I keep hearing that networking is the key to job security post-PhD. When you’ve just started a PhD that’s a pretty daunting thing to hear as you know so few people and not that much in the grand scheme of things. I know I’m thinking ‘how you can talk to anyone about this huge topic that you know relatively little about but come across as knowledgeable enough to be interesting’. What I found in Bangladesh when I attended the ESPA Delta project workshop in Dhaka last week was a nation full of extremely generous academicians and workers who love to share their knowledge with anyone who wants to listen, and I was enraptured. It made networking incredibly easy, once I got past the “hi, it’s me who’s been cyber-stalking, oops sorry, emailing you at consistent intervals for the last few months” part. The fact I was carrying around their papers and theses made some of them almost blush with pleasure; although I felt like a geek fanatic!
When you attend the right conference on the proverbial arm of your supervisor, who is from one of the lead partners of the conference, it’s a bit like a major sports organisation sponsoring an unknown. Doors open out of pure curiosity and not know knowing any better you kind of just stumble through them. I was lucky that Southampton is the lead partner of the Project and there were plenty of meetings that I could tag along to. You still have to make an effort to meet the people that you haven’t had access to before but can be your best network, especially if your field site is abroad. The postgraduate students. This has been my biggest networking success so far, as I’ve begun to establish a few friendships with people who also work and/or study in the various organisations that are important to my work.
My mission for this workshop wasn’t actually networking, it was data collection. There were a few organisations headquartered in Dhaka holding important data but they were hesitating in releasing it to me. In hindsight, the five months of prior emails did help towards getting the data as I and my research had been vetted. I left time to have my own meetings and learn the exciting traffic jammed route between my accommodation and a certain office to collect more data. Four trips to one office over 10 days for 197 megabytes of valuable data is nothing in the grand scheme of things really. Especially after you’ve flown 5000 miles in the first place.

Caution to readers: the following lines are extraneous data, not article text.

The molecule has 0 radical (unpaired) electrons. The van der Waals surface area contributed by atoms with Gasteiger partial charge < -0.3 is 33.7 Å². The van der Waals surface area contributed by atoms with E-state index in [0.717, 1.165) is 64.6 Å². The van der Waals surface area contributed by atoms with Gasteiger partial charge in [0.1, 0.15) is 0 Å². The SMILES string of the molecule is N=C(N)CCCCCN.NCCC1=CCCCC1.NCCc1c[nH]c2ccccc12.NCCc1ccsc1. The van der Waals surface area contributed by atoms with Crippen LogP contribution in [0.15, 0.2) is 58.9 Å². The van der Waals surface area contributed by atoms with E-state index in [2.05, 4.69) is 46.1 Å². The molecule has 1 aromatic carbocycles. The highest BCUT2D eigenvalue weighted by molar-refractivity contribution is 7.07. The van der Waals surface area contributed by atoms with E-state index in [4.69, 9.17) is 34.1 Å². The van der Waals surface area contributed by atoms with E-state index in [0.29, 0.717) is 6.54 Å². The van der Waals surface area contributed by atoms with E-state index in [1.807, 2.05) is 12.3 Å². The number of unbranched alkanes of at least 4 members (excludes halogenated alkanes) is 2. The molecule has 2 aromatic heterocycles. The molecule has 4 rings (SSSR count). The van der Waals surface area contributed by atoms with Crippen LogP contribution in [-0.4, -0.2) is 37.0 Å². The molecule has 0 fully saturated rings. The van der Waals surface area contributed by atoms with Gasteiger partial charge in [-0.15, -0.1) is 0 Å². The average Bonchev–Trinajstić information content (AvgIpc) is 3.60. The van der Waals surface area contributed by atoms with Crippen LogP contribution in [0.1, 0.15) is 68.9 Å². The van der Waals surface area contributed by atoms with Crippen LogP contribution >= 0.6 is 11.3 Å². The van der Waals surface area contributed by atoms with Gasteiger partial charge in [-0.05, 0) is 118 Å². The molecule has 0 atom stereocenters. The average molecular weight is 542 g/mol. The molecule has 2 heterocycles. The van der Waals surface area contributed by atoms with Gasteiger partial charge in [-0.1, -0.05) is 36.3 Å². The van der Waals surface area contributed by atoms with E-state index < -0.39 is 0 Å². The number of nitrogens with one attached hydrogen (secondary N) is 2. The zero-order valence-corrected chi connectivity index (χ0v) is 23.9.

When the Director of a national data organisation asked me what he would gain from giving me his data I realised I was actually on the Apprentice and I was going to have to negotiate. In fact all along the way you’re negotiating, selling yourself as being good enough to be helped or given the information for a worthwhile enough cause and being charged as much as you can afford. I’m not just talking financially either because my negotiations ended in my presentation to the junior staff of an organisation on how I came to choose a PhD, my objectives and methodologies. Oh and the director is completely opposed to part of my research. So I felt sick for days beforehand, also as the organisation is full of the experts on various aspects of my research. I later found out that getting that data from that organisation without huge financial pain is a miracle. I think that my miracle was my network.
 Ecosystems and Poverty Alleviation